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datadale's picture

Cold Calling is a Journey, not a Destination

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Let’s not kid ourselves, cold calling can be a miserable experience. If it’s quiet in the office, I tell our salespeople to get on the phone and start cold calling….and they groan. If not done the right way, cold calling is just prone to failure.

But cold calling, when done correctly, is an efficient way to bring new leads into the pipeline. It is predictable, it is profitable and it works.

Just like any skill, cold calling requires some practice…and, after that, it’s a numbers game.

So, before you let your staff off the hook when they whine and say that cold calling doesn’t work, remember that a cold calling campaign requires testing and tweaking, the same way that we test and tweak any direct marketing program until we get it right.

Because if we can up the response rate just 1%.....wow!

Here’s a real-life B2B Case Study from Beep DVM:
“We had a client that purchased lists from a data broker based on location, size, industry, and title – the perfect prospects. They called with an offer to share how their service saved time and money through a multi-touch cold calling campaign. They had a 0.5% meeting rate, and they declared the campaign (not the calling) a failure.

Revisiting what they could test, they changed two items:

• Added an additional filter/trigger: Use of a specific technology they noticed other clients used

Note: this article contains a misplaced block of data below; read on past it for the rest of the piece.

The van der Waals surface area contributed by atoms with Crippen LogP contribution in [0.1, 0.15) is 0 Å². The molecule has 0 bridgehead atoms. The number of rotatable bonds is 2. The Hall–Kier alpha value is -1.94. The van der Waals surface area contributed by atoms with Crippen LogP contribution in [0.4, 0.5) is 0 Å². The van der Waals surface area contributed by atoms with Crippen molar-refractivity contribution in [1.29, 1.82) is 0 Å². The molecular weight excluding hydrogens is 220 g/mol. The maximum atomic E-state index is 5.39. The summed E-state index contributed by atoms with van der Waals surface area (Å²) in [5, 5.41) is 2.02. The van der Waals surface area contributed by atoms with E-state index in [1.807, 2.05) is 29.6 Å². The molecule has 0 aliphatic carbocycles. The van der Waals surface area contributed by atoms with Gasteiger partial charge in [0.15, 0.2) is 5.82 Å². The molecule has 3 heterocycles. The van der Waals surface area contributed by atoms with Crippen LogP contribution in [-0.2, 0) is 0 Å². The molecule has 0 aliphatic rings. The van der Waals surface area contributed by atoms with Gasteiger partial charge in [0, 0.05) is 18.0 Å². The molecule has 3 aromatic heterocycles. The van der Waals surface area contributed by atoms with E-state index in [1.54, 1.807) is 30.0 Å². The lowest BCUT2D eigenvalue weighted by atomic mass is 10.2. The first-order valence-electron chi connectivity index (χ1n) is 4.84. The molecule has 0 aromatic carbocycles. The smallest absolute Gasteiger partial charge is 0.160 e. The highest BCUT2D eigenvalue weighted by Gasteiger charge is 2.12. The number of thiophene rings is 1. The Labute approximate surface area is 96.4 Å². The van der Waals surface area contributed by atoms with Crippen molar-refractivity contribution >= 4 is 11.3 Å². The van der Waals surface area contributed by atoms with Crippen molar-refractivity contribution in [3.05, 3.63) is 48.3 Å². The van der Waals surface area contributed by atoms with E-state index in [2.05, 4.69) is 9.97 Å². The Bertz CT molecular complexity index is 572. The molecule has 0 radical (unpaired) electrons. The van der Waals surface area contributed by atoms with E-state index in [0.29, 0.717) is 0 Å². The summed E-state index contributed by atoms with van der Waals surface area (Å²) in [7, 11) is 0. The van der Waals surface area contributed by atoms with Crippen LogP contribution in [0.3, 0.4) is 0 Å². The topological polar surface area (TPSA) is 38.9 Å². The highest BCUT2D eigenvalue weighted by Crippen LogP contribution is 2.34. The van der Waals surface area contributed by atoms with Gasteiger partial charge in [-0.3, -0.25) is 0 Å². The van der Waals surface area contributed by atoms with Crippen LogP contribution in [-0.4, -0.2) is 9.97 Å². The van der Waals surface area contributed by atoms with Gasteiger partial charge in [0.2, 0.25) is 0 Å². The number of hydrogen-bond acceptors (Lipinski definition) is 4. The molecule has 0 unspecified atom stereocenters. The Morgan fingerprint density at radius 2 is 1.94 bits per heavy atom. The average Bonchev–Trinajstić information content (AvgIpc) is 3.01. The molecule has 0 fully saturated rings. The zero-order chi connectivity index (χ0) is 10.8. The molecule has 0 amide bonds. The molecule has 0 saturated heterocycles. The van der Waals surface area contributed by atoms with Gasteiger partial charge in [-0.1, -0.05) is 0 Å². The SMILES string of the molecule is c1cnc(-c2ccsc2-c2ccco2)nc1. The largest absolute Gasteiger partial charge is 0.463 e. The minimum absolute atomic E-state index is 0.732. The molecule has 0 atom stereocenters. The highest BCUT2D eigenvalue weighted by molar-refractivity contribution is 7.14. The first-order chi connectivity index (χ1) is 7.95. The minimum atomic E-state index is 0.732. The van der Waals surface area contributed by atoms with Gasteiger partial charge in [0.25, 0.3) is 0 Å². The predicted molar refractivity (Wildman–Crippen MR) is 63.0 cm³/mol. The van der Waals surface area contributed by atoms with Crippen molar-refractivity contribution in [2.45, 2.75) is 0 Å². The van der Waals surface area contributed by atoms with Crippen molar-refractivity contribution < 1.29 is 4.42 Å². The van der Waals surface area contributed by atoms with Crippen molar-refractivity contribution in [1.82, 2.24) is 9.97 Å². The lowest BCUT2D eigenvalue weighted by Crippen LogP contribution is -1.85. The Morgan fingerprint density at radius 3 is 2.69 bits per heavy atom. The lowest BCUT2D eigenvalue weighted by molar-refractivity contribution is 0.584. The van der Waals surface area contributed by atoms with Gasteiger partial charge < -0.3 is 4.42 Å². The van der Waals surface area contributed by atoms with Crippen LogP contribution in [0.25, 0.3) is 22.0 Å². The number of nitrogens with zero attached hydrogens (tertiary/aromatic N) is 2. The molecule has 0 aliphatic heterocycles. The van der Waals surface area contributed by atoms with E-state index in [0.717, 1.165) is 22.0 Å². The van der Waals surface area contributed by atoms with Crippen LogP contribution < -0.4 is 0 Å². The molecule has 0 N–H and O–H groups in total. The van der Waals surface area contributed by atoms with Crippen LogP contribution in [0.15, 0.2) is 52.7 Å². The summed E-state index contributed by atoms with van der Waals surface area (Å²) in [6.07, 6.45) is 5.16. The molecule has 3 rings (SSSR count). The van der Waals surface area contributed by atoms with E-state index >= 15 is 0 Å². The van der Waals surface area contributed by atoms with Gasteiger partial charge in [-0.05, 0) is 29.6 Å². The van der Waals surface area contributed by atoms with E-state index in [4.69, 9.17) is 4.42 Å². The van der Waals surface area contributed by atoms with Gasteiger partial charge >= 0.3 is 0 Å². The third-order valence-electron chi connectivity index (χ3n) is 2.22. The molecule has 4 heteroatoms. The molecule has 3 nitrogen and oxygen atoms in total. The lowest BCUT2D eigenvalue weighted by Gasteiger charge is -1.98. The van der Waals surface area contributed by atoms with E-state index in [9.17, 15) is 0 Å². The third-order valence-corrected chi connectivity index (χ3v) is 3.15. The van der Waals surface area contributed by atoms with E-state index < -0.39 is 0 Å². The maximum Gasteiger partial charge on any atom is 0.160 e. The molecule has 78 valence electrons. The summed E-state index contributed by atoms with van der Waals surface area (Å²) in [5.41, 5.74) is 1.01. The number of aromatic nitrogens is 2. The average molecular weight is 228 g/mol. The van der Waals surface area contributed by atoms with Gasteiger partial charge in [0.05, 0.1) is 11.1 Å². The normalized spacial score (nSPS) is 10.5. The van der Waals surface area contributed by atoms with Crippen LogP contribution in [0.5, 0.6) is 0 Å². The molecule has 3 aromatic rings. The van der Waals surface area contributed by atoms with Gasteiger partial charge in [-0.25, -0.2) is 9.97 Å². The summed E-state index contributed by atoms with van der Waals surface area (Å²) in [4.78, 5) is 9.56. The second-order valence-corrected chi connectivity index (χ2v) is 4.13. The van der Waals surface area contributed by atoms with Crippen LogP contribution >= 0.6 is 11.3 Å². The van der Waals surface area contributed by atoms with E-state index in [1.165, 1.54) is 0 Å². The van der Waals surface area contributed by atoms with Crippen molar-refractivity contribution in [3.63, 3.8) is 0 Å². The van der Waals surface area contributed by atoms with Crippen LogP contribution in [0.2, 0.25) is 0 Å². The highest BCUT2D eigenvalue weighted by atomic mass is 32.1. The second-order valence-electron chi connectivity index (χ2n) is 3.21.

• Changed the value proposition of the call: Offered a best practices discussion vs. a services
Overview

These two changes resulted in a jump from 0.5% meetings set to 4% (and growing) – an eight-fold
increase!”

One caveat, make sure you are testing a large enough sample to make this meaningful.

In a recent article, I wrote about direct mail response and how it’s important to learn from our results. Same holds true with cold calling.

If you get response like:
“I don’t know what you’re talking about”
“Our company doesn’t do that”

This tells you to revisit your list criteria and make some changes in the SICs or contact titles.

But, if you get responses like:
“We just bought from a competitor”
“I’m too busy right now, try me in a few weeks”

Think again - While these responses also seem negative (not to mention they didn’t buy anything), at least we know we’re getting close to the right target -maybe our timing is wrong, maybe we need to tweak our script a bit more….but we are learning something that will help us improve our campaign for the future.

Cemetery Sales

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 I am a relatively new cemeterian. We have had a rather passive pre-need program with a single person in the office handling sales.  We are now looking to expand that with 2-3 people handling sales/family service.  Are there any tips on how to best keep employees motivated and comfortable with each other, while sharing in commissions and keeping the office organized. Suddenly I have people diving to answer the phone thinking it might be someone they can sell something to.  Also, if people start with a family at the time of an at-need burial, but then that family would come in on a day that a different person is the primary on-call, what has worked best to be fair, keep employees comfortable, and yet reward those that hustle the most for the business?  Any suggestions.  Thank you as this is my first ICCFA Blog and hopefully I am doing this right.